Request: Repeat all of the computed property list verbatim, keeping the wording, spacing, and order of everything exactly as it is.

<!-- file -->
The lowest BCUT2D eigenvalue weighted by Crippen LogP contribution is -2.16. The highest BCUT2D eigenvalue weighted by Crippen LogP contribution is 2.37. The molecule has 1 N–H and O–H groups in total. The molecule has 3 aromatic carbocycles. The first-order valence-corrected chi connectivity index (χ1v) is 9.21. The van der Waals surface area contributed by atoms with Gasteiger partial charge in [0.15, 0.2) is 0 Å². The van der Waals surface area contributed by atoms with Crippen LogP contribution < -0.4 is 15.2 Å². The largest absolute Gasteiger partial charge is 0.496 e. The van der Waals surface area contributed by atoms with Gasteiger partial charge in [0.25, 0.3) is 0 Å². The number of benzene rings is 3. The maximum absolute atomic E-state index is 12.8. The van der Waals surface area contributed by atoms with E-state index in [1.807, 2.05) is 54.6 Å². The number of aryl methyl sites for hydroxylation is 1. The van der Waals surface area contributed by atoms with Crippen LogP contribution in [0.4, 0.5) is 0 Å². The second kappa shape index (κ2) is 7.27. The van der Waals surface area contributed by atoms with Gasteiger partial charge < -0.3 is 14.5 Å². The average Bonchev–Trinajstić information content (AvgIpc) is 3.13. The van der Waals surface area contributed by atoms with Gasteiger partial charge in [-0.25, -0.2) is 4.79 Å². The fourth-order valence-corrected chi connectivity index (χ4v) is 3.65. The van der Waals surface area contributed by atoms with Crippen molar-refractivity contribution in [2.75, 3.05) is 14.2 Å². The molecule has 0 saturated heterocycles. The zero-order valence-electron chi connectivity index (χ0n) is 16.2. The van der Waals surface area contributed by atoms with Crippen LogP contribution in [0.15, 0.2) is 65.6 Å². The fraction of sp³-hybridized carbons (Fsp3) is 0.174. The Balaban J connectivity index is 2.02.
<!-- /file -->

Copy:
The lowest BCUT2D eigenvalue weighted by Crippen LogP contribution is -2.16. The highest BCUT2D eigenvalue weighted by Crippen LogP contribution is 2.37. The molecule has 1 N–H and O–H groups in total. The molecule has 3 aromatic carbocycles. The first-order valence-corrected chi connectivity index (χ1v) is 9.21. The van der Waals surface area contributed by atoms with Gasteiger partial charge in [0.15, 0.2) is 0 Å². The van der Waals surface area contributed by atoms with Crippen LogP contribution < -0.4 is 15.2 Å². The largest absolute Gasteiger partial charge is 0.496 e. The van der Waals surface area contributed by atoms with Gasteiger partial charge in [0.25, 0.3) is 0 Å². The number of benzene rings is 3. The maximum absolute atomic E-state index is 12.8. The van der Waals surface area contributed by atoms with E-state index in [1.807, 2.05) is 54.6 Å². The number of aryl methyl sites for hydroxylation is 1. The van der Waals surface area contributed by atoms with Crippen LogP contribution in [0.4, 0.5) is 0 Å². The second kappa shape index (κ2) is 7.27. The van der Waals surface area contributed by atoms with Gasteiger partial charge < -0.3 is 14.5 Å². The average Bonchev–Trinajstić information content (AvgIpc) is 3.13. The van der Waals surface area contributed by atoms with Gasteiger partial charge in [-0.25, -0.2) is 4.79 Å². The fourth-order valence-corrected chi connectivity index (χ4v) is 3.65. The van der Waals surface area contributed by atoms with Crippen molar-refractivity contribution in [2.75, 3.05) is 14.2 Å². The molecule has 0 saturated heterocycles. The zero-order valence-electron chi connectivity index (χ0n) is 16.2. The van der Waals surface area contributed by atoms with Crippen LogP contribution in [0.15, 0.2) is 65.6 Å². The fraction of sp³-hybridized carbons (Fsp3) is 0.174. The Balaban J connectivity index is 2.02.